Kuwait approves Expat Quota Bill
2.5 lakh Bangladeshis might be forced to leave
Noman Mosharef :
Some 2.5 lakh Bangladeshi migrant workers might be forced to leave Kuwait after parliament approved expatriates quota Bill seeking to gradually slash the number of foreign workers in the oil-rich Gulf country.
The draft law has proposed only 3 percent quota for Bangladeshi migrant workers.Â Â
Kuwait's National Assembly's legal and legislative committee on Wednesday said a draft law calling to replace all expat employees in government jobs is in line with the Constitution and sent it to the concerned committee for further discussion. The bill is part of a series of draft laws proposed by MPs to reduce the number of expats in the country, who form 70 per cent of Kuwait's population of 4.8 million.
The move coincided with Kuwaiti Prime Minister Sheikh Sabah Al Khalid Al Sabah's comments last week, in which he said his country should reduce the expat population to 30 per cent from the current estimated 70 per cent.
In the proposed law only three per cent quota will be reserved for Bangladeshi workers.
Kuwait Assembly Speaker Marzouq Al-Ghanem said that a comprehensive draft law would be submitted in two weeks calling for a gradual reduction of unskilled foreign workers, according to the Kuwait Times.
'Kuwait has a real problem in its population structure, in which 70 per cent are foreigners,' he said, adding what was more serious that 1.3 million of the 3.35 million foreigners 'are either illiterate or can merely read and writeâ€¦not the people of Kuwait really need'.
The Speaker said that the draft law they intended to place would propose to impose a cap on the number of foreigners, whose numbers must decrease gradually, adding that this year expats would be 70 per cent, next year 65 per cent and so on.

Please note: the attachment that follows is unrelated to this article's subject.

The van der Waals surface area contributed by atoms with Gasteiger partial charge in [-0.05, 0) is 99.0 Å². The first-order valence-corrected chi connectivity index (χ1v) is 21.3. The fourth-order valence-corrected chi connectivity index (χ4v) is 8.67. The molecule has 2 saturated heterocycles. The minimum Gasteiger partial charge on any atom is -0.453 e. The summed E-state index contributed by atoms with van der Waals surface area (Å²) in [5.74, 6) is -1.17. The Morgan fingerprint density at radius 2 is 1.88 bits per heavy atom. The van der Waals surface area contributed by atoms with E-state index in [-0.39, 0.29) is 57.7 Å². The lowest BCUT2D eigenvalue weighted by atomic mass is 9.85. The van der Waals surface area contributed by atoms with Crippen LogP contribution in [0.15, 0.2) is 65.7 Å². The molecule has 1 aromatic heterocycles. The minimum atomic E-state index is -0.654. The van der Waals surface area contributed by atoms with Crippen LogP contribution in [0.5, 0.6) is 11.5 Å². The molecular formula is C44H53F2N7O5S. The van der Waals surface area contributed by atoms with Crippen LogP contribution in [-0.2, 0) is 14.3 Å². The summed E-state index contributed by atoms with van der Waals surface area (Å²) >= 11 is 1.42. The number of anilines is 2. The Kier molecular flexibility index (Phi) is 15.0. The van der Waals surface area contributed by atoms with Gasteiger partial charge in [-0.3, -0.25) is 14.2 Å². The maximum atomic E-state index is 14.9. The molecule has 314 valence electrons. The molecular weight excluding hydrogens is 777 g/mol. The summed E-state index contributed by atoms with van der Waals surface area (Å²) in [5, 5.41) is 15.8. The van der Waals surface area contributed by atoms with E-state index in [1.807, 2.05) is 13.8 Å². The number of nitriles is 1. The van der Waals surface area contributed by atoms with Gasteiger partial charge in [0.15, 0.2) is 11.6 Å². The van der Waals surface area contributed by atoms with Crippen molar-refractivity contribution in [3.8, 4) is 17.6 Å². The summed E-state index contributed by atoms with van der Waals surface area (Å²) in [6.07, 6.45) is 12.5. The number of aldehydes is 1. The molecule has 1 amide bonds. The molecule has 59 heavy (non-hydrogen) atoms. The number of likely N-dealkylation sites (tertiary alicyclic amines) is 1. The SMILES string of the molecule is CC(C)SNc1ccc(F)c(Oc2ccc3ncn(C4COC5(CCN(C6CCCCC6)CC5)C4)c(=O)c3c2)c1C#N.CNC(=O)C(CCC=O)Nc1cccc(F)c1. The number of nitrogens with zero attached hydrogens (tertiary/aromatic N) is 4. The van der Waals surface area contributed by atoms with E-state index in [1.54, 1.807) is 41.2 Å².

The draft law also proposes to determine the number of foreign workers that can be recruited every year, including their specialisation and other details, he said.
Ghanem said that the Assembly was determined to complete the population structure legislation before the end of the term of this Assembly in October.
He said that Kuwait was supposed to recruit skilled workers from abroad, but visa traders had contributed in increasing unskilled foreign workers by distorting the recruitment process.
Describing the visa trading as 'brutal', he said that it was used for trafficking in persons and must be countered.
Kuwait Interior Minister Anas Al-Saleh said that the government had a complete draft law proposing to 'upgrade the residency law', which would be sent to the Assembly within the next two weeks.
Meanwhile, the legal and legislative committee of the Kuwait Assembly cleared another draft law on Thursday to assign specific percentages for various foreign communities in the country.
Kuwait MP Khalil Al-Saleh, Head of the Kuwait Assembly's manpower resources development committee, said that the panel would start this week looking into a number of draft laws on the population structure.
About 630,693 Bangladeshi migrant workers are now working in Kuwait.
Bangladesh ambassador to Kuwait S M Abul Kalam, however, claimed that Bangladeshi workers were unlikely to become victims of Kuwaitisation policy.
Bangladesh in the past had sent doctors, engineers and polytechnic diploma holders to Kuwait, but most of them have left the place, he said with stressing the need to restart sending skilled workers.
The expatriates in Kuwait feel fears about the law.
One of the expatriate workers Shah Karim said, the salary structure, work environment and payment are better in Kuwait.Â My full family depends on my income. If now I come back from Kuwait, how my family will survive?
Refugee and Migratory Movements Research Unit's (RMMRU) Chairman Tasnim Siddique feels doubt over the Kuwait's new law and said he has confusion that, is it possible by Kuwait to force a large number of workers to leave the country?